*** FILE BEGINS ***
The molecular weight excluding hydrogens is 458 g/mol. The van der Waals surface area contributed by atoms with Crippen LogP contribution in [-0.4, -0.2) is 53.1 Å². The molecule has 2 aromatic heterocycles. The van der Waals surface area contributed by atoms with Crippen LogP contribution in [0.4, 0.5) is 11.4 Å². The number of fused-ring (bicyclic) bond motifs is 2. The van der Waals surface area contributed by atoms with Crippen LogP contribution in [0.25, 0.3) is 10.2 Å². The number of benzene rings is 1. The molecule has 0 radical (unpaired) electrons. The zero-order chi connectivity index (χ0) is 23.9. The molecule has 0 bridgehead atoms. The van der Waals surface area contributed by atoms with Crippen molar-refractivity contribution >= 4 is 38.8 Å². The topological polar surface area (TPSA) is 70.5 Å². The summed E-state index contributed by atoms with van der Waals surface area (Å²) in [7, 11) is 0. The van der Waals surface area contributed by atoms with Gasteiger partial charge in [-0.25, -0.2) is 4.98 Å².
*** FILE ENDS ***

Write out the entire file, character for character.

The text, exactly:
The molecular weight excluding hydrogens is 458 g/mol. The van der Waals surface area contributed by atoms with Crippen LogP contribution in [-0.4, -0.2) is 53.1 Å². The molecule has 2 aromatic heterocycles. The van der Waals surface area contributed by atoms with Crippen LogP contribution in [0.4, 0.5) is 11.4 Å². The number of fused-ring (bicyclic) bond motifs is 2. The van der Waals surface area contributed by atoms with Crippen LogP contribution in [0.25, 0.3) is 10.2 Å². The number of benzene rings is 1. The molecule has 0 radical (unpaired) electrons. The zero-order chi connectivity index (χ0) is 23.9. The molecule has 0 bridgehead atoms. The van der Waals surface area contributed by atoms with Crippen molar-refractivity contribution >= 4 is 38.8 Å². The topological polar surface area (TPSA) is 70.5 Å². The summed E-state index contributed by atoms with van der Waals surface area (Å²) in [7, 11) is 0. The van der Waals surface area contributed by atoms with Gasteiger partial charge in [-0.25, -0.2) is 4.98 Å².